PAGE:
Photo Credit: Connor Murphy | Daily Texan Staff

In the short span of two episodes, HBO’s crime anthology series “True Detective” introduced viewers to the most intrinsically complicated duo since “Breaking Bad”’s Walter and Jesse.

“True Detective” can be considered HBO’s answer to FX’s “American Horror Story.”  Each season will serve as its own self-contained narrative with a definite beginning, middle and end. The first season zeroes in on detectives Rust Cohle and Martin Hart, whose investigation of a grisly murder evolves into a 17-year search for answers. While the whodunit aspect of the premise is the superficial drawing point for viewers, the show’s most essential aspect is its psychological exploration of its two leads.

Cohle and Hart, played with fiery chemistry by Matthew McConaughey and Woody Harrelson, respectively, are polar opposites. Hart is the good cop, a man who claims to live simply. He adheres to the stability of a married life and fits the mold of a good father to his two daughters. He serves as an entry point for viewers, and, at first glance, he appears to serve the role of an everyman counterbalance to McConaughey’s eccentric Cohle. 

As of the second episode, the thin veil of this self-purported family man has been all but torn away through his steamy love affair with a much younger woman. Rather than acknowledging this misstep, Hart instead justifies it as a means of keeping his marriage alive. This believable reversal of viewer expectations in the span of two episodes is a deft feat of writing prowess coupled with a passive aggressive performance by Harrelson.

Rather than continuing to explore Hart, episode two shifts narrative gears and brings viewers into the bleak and kaleidoscopically disturbed mind of Cohle. After a life of great tragedy and emotional upheaval, Cohle is a shell of a man who exists because he must. He enters the story following a failed marriage perpetuated by the accidental death of his 3-year-old daughter. This event spiraled Cohle into a whirlwind of drug abuse and violence, which further stoked his inner workings. 

The show has its share of dark humor, with Cohle often spouting his dogma of depression much to the hilarious chagrin of the more grounded Hart. From Cohle’s existential musings comes the show’s best writing, exhibiting a brooding tone that carries with it a hauntingly insightful wisdom. McConaughey is brilliant here, giving an unusually subdued but altogether commanding, performance that is unlike anything he’s done before.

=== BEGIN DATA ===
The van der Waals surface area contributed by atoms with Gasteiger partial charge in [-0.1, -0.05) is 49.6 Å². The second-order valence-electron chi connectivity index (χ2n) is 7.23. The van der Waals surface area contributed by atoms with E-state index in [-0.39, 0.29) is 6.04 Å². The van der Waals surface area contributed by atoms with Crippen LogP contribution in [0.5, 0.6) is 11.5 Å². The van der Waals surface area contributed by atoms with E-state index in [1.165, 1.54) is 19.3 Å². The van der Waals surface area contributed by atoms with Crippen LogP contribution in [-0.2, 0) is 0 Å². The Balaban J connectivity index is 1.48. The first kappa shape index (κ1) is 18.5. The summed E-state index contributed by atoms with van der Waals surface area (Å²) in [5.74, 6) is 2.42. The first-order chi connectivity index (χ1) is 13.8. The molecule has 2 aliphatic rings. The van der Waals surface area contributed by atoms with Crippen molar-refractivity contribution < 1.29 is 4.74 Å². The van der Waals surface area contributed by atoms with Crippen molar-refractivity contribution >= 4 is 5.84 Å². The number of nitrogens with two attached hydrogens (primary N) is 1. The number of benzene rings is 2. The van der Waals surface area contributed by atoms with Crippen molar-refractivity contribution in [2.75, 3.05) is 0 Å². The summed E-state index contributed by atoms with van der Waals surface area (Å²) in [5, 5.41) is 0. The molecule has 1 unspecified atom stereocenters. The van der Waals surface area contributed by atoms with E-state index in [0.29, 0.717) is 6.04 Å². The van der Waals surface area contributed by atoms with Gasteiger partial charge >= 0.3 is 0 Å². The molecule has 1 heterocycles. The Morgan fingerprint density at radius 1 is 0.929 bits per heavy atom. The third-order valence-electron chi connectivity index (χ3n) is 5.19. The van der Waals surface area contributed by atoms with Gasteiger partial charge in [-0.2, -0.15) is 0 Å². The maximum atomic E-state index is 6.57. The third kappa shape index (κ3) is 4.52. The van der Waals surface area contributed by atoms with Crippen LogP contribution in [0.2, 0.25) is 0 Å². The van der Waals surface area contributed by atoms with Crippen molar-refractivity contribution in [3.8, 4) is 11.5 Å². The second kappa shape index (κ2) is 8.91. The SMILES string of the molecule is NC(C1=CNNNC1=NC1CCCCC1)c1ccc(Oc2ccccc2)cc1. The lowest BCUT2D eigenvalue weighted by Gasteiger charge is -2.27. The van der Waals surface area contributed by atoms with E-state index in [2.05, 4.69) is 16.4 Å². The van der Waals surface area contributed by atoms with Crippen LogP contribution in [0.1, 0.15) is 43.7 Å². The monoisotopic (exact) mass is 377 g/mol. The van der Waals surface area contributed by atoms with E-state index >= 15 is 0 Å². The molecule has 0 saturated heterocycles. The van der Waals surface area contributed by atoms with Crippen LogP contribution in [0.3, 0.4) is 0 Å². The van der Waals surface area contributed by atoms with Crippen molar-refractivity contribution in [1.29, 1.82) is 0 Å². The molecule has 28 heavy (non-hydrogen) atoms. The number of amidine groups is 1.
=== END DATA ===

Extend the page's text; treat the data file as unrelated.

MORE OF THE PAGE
“True Detective” is shaping up to be one of the best shows of 2014. In just two episodes, the stunning performances of its two leads have shown that this is not only a show about solving a mystery. “True Detective” is a show about solving the minds of two men by uncovering the skillfully hidden clues within human relationships. The mystery is just icing on the cake.

(Photo courtesy of Walt Disney Pictures)

From its opening “Toy Story” short (which is a welcome check-in with characters just as beloved as the Muppets) to its climactic musical number, “The Muppets” doesn’t have much on its mind beyond putting a big, goofy grin on the faces of audience members, and in this, it never fails.

Jason Segel put his name in the mix for a new Muppet movie after the puppet-oriented finale to “Forgetting Sarah Marshall,” and he both writes and stars as well. Segel plays Gary, who’s planning a trip to Los Angeles with girlfriend Mary (Amy Adams) and brother Walter (who just so happens to be a puppet). All Mary wants out of the trip is a marriage proposal from Gary, while Walter wants to visit the abandoned studio of the Muppets. However, once they find that the nefarious Tex Richman (Chris Cooper) wants to tear down the studio, Gary and Walter try to reunite the Muppets so to save their name and old stomping grounds.

From the opening scene, “The Muppets” commits to its bizarro world, a musical number-fueled wonderland where humans and puppets can happily coexist. The film slings jokes at the audience at a rapid clip, some of them dealing with the inherent silliness of the world they’ve created.

“The Muppets” never goes over the top (except with outrageous slapstick humor). Throughout, the film remains smartly written with plenty of laughs and a heartwarming ending that will leave every single audience member grinning like an idiot. It’s possibly the best family film of the year, and if you’re stuck going to a movie with younger family members this Thanksgiving, you’re never too old for “The Muppets.”

Printed on Wednesday, November 23, 2011 as: 'The Muppets' film brings viewers back to childhood